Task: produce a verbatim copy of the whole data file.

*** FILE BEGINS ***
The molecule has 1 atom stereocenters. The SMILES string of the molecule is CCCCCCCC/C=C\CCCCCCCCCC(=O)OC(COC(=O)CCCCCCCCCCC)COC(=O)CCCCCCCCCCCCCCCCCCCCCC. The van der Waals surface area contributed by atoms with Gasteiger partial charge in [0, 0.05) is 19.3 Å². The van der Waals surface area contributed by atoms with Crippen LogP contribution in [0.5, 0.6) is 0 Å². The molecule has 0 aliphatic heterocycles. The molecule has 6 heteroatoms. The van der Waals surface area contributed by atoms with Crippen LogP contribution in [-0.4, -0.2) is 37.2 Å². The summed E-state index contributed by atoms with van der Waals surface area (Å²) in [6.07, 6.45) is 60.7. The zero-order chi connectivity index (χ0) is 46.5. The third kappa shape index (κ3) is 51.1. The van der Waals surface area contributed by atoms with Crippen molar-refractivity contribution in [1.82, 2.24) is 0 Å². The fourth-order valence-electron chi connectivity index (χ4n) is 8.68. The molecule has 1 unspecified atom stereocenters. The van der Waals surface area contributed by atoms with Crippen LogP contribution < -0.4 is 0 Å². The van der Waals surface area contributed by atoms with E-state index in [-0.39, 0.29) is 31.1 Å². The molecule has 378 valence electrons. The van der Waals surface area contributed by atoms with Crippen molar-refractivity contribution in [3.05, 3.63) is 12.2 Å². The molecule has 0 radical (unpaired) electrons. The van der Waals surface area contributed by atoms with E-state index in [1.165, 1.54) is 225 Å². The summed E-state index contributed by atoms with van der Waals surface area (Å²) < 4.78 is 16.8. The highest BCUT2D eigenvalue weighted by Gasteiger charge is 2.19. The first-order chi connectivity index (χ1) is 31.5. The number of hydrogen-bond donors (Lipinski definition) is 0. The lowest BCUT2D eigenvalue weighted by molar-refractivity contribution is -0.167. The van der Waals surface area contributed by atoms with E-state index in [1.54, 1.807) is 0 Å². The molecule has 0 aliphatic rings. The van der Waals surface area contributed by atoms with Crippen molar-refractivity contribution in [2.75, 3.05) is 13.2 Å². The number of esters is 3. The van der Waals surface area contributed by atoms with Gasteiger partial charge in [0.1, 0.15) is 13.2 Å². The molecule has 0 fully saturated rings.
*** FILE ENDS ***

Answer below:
The molecule has 1 atom stereocenters. The SMILES string of the molecule is CCCCCCCC/C=C\CCCCCCCCCC(=O)OC(COC(=O)CCCCCCCCCCC)COC(=O)CCCCCCCCCCCCCCCCCCCCCC. The van der Waals surface area contributed by atoms with Gasteiger partial charge in [0, 0.05) is 19.3 Å². The van der Waals surface area contributed by atoms with Crippen LogP contribution in [0.5, 0.6) is 0 Å². The molecule has 0 aliphatic heterocycles. The molecule has 6 heteroatoms. The van der Waals surface area contributed by atoms with Crippen LogP contribution in [-0.4, -0.2) is 37.2 Å². The summed E-state index contributed by atoms with van der Waals surface area (Å²) in [6.07, 6.45) is 60.7. The zero-order chi connectivity index (χ0) is 46.5. The third kappa shape index (κ3) is 51.1. The van der Waals surface area contributed by atoms with Crippen molar-refractivity contribution in [1.82, 2.24) is 0 Å². The fourth-order valence-electron chi connectivity index (χ4n) is 8.68. The molecule has 1 unspecified atom stereocenters. The van der Waals surface area contributed by atoms with Crippen LogP contribution < -0.4 is 0 Å². The van der Waals surface area contributed by atoms with E-state index in [-0.39, 0.29) is 31.1 Å². The molecule has 378 valence electrons. The van der Waals surface area contributed by atoms with Crippen molar-refractivity contribution in [3.05, 3.63) is 12.2 Å². The molecule has 0 radical (unpaired) electrons. The van der Waals surface area contributed by atoms with E-state index in [1.165, 1.54) is 225 Å². The summed E-state index contributed by atoms with van der Waals surface area (Å²) < 4.78 is 16.8. The highest BCUT2D eigenvalue weighted by Gasteiger charge is 2.19. The first-order chi connectivity index (χ1) is 31.5. The number of hydrogen-bond donors (Lipinski definition) is 0. The lowest BCUT2D eigenvalue weighted by molar-refractivity contribution is -0.167. The van der Waals surface area contributed by atoms with E-state index in [1.54, 1.807) is 0 Å². The molecule has 0 aliphatic rings. The van der Waals surface area contributed by atoms with Crippen molar-refractivity contribution in [2.75, 3.05) is 13.2 Å². The number of esters is 3. The van der Waals surface area contributed by atoms with Gasteiger partial charge in [0.1, 0.15) is 13.2 Å². The molecule has 0 fully saturated rings.